Mr Scrooge reminded his partner of the need to focus on core competencies. The formula Mr Marley had described would not produce the EPS growth the market required. Mr Marley’s ghost explained that there was major re-engineering of strategic management going on in purgatory. Three representatives from that establishment would be visiting Mr Scrooge to explain the new thinking.
Following instructions, Mr Scrooge entered Internet Explorer with the aid of a search engine called Ghost of Business Past. (I believe Prof. Dickens to be displaying laconic English humour at this point.) The Ghost of Business Past directed him to a web-site on new business formation. It showed entrepreneurs, excited, lively, committed to their projects and their customers, developing new projects.
The Ghost of Business Past was rapidly superseded by the Ghost of Business Present. The next web-site demonstrated the wide range of Christmas celebrations planned by the employee of SMI. Group chief financial officer Bob Cratchit was at home with Mrs Cratchit, (Mrs Cratchit’s first name is not available. She was “brave in ribbons”, according to Prof. Dickens. The meaning of this archaic English phrase is unknown but may relate to payouts under the SMI long-term incentive plan). The Cratchits were toasting Mr Scrooge: only on Christmas Day, they said, could one wish for the health of such as Mr Scrooge. Others celebrated their freedom from the office in gossip about Mr Scrooge (SMI, in line with its anti-harassment policies, had strict rules against such conduct in the office). “His wealth is of no use to him. He don’t do any good with it.”, he heard them say.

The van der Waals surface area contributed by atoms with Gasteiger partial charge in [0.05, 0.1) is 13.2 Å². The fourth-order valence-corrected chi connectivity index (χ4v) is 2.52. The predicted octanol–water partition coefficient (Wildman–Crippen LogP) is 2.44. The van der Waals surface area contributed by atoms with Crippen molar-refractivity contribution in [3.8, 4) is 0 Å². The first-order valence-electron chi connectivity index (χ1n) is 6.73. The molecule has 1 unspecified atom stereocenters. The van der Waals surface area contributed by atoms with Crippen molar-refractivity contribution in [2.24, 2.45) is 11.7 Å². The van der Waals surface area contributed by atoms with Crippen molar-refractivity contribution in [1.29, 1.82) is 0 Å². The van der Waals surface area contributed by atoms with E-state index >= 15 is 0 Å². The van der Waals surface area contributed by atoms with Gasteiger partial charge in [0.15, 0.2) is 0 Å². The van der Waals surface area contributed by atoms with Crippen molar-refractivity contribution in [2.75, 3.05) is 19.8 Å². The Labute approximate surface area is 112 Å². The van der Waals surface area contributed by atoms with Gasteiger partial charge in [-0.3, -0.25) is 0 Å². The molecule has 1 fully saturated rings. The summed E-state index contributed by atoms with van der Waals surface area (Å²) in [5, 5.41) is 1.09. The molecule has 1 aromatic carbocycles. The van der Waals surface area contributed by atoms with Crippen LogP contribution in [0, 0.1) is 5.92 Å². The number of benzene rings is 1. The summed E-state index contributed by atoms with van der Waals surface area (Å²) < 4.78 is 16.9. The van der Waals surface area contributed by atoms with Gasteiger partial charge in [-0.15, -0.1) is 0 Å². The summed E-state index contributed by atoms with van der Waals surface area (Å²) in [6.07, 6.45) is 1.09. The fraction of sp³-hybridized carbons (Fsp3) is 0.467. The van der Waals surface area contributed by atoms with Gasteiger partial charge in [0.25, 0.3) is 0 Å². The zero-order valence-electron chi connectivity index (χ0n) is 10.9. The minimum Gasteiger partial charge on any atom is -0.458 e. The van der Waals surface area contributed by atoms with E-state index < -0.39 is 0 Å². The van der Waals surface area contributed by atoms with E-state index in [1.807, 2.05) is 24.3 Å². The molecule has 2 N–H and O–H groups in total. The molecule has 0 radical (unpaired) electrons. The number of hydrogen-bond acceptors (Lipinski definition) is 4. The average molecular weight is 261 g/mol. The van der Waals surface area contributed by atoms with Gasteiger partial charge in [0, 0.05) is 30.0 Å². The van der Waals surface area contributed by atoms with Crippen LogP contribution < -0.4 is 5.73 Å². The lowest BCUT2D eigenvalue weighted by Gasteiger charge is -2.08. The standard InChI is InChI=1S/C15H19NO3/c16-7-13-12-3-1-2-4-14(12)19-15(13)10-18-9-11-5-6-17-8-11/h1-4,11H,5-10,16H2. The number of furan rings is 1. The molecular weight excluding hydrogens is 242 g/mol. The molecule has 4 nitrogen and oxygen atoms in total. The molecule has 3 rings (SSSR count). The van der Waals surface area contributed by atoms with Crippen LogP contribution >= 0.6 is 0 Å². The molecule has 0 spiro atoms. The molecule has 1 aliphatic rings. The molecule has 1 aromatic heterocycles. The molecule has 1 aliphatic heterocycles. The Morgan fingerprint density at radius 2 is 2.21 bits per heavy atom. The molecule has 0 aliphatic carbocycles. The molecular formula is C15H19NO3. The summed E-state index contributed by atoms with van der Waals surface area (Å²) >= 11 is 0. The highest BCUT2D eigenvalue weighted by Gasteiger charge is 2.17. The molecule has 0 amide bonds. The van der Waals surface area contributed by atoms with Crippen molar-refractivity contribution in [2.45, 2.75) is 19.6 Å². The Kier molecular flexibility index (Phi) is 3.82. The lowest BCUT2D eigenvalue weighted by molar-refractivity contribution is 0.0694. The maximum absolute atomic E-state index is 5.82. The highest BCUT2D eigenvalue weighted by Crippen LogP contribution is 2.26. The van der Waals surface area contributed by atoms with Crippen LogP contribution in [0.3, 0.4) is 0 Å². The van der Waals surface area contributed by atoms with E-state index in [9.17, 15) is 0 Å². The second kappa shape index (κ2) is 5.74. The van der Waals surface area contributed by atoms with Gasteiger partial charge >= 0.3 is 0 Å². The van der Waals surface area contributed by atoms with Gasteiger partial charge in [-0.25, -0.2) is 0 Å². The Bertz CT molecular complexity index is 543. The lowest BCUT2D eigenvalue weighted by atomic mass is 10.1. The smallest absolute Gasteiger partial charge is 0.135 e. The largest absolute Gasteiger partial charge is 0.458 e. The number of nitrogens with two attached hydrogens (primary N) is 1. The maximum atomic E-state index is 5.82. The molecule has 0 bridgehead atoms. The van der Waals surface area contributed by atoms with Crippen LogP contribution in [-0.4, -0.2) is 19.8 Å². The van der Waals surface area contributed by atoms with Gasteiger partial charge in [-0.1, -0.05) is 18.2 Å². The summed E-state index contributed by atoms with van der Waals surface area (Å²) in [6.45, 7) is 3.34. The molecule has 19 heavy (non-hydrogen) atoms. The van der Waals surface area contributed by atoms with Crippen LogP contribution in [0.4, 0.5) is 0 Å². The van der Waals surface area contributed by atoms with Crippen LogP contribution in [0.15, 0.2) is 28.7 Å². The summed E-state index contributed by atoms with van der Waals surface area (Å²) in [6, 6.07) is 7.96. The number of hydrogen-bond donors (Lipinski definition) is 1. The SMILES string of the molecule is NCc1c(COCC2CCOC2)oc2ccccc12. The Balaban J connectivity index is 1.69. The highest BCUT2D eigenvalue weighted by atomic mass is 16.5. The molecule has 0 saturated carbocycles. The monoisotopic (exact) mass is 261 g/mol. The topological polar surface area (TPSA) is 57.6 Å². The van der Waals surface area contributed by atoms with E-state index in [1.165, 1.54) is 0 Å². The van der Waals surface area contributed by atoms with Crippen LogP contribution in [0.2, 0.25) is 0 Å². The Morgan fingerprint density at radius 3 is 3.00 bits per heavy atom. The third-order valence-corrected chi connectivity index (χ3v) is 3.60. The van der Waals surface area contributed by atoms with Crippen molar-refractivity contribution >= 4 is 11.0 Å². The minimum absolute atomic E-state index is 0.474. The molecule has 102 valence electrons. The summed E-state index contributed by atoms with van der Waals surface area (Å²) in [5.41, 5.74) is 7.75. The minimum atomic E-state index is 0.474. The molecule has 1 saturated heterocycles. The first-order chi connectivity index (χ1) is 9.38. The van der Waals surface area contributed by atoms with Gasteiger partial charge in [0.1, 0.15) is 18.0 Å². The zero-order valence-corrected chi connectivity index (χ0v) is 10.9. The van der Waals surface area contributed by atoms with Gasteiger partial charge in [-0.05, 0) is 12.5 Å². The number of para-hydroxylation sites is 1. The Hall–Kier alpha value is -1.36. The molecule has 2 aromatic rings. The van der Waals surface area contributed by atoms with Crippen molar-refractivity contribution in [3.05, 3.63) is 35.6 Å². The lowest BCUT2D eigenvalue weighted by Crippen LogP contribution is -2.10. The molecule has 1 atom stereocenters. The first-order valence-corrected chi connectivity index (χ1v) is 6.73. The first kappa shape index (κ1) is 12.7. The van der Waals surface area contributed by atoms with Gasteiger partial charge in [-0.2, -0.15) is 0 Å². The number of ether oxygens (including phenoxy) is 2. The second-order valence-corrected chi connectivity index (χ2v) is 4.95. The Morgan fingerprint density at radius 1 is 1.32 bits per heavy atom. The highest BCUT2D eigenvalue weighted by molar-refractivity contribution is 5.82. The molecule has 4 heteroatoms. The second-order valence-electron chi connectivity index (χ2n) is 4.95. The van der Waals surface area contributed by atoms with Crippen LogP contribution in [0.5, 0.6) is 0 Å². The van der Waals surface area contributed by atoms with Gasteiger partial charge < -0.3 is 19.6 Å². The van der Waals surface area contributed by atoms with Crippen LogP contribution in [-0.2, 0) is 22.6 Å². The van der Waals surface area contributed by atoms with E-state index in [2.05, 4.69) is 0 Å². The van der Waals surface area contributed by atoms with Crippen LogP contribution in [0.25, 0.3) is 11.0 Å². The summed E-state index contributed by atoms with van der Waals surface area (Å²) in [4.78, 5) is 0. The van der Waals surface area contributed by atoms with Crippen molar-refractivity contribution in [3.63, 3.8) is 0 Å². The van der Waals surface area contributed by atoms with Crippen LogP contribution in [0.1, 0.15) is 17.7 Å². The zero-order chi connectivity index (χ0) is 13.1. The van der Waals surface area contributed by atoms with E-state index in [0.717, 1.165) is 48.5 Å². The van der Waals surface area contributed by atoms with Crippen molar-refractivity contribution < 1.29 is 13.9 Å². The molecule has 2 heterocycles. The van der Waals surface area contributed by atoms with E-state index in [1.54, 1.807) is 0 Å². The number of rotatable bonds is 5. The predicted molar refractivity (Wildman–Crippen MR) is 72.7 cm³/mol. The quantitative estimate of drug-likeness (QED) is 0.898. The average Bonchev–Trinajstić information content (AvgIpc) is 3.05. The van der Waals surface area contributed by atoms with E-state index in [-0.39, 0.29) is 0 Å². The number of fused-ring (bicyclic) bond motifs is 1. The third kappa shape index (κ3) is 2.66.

Mr Scrooge found all this disconcerting. He had planned a quiet Christmas measuring the current valuation of his share options and undertaking the necessary preliminaries for filing his tax return early in the New Year. And yet there were his employees, deriving economic and social benefits from their relationships with each other, apparently satisfied by Gods other than money.
Mr Scrooge clicked the mouse again and turned to the Ghost of Business yet to come. This Ghost led him into a graveyard. He turned at once, with a chill in his heart, to his own tombstone. There it was – Sir Ebenezer Scrooge. And below it was the epitaph he had always wanted. “He created shareholder value.” Still, beside it was another tombstone. It was the kind that appears on the front page of the Financial Times. It said “The undersigned advised on the acquisition of the remaining assets of SMI by Marley (reincarnated) and Cratchit Inc.” SMI absorbed by another business! Was it to this end that he had devoted his business life? With that, the screen definition improved, and there was that familiar message, Windows 98 NT.
Some analysts held that Mr Scrooge’s insistence on shareholder value gave the business a strong sense of direction and a necessary focus. Others took the view that Scrooge’s early leadership of SMI gave insufficient emphasis to the factors that promoted entrepreneurial activity and new project development. They claimed he neglected the relationships within the company and between it and its community which are the only long term basis of business success, and ultimately destroyed the rationale for its continued existence.
What should Mr Scrooge do about Project Tiny Tim? Let it live, or let it die?
© 1998 by the President and Scholars of Hard Yard College